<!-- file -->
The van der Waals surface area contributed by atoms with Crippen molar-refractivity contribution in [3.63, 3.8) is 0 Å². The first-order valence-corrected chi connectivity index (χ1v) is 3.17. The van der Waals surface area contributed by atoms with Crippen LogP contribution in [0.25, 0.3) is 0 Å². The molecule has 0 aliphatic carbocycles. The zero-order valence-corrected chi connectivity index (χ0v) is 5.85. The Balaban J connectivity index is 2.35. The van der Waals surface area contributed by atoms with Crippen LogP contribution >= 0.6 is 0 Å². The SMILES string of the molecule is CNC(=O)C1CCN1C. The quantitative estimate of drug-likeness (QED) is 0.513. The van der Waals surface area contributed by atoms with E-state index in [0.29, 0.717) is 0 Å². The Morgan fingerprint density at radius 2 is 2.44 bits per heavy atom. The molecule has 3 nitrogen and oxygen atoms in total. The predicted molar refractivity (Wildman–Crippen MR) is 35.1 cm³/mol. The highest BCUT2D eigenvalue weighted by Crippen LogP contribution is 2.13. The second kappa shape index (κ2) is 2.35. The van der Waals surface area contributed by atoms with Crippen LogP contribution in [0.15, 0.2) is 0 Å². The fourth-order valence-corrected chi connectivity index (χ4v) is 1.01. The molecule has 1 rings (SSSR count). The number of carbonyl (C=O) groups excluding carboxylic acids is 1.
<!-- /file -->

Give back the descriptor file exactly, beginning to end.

The van der Waals surface area contributed by atoms with Crippen molar-refractivity contribution in [3.63, 3.8) is 0 Å². The first-order valence-corrected chi connectivity index (χ1v) is 3.17. The van der Waals surface area contributed by atoms with Crippen LogP contribution in [0.25, 0.3) is 0 Å². The molecule has 0 aliphatic carbocycles. The zero-order valence-corrected chi connectivity index (χ0v) is 5.85. The Balaban J connectivity index is 2.35. The van der Waals surface area contributed by atoms with Crippen LogP contribution >= 0.6 is 0 Å². The SMILES string of the molecule is CNC(=O)C1CCN1C. The quantitative estimate of drug-likeness (QED) is 0.513. The van der Waals surface area contributed by atoms with E-state index in [0.29, 0.717) is 0 Å². The Morgan fingerprint density at radius 2 is 2.44 bits per heavy atom. The molecule has 3 nitrogen and oxygen atoms in total. The predicted molar refractivity (Wildman–Crippen MR) is 35.1 cm³/mol. The highest BCUT2D eigenvalue weighted by Crippen LogP contribution is 2.13. The second kappa shape index (κ2) is 2.35. The van der Waals surface area contributed by atoms with Crippen LogP contribution in [0.15, 0.2) is 0 Å². The fourth-order valence-corrected chi connectivity index (χ4v) is 1.01. The molecule has 1 rings (SSSR count). The number of carbonyl (C=O) groups excluding carboxylic acids is 1.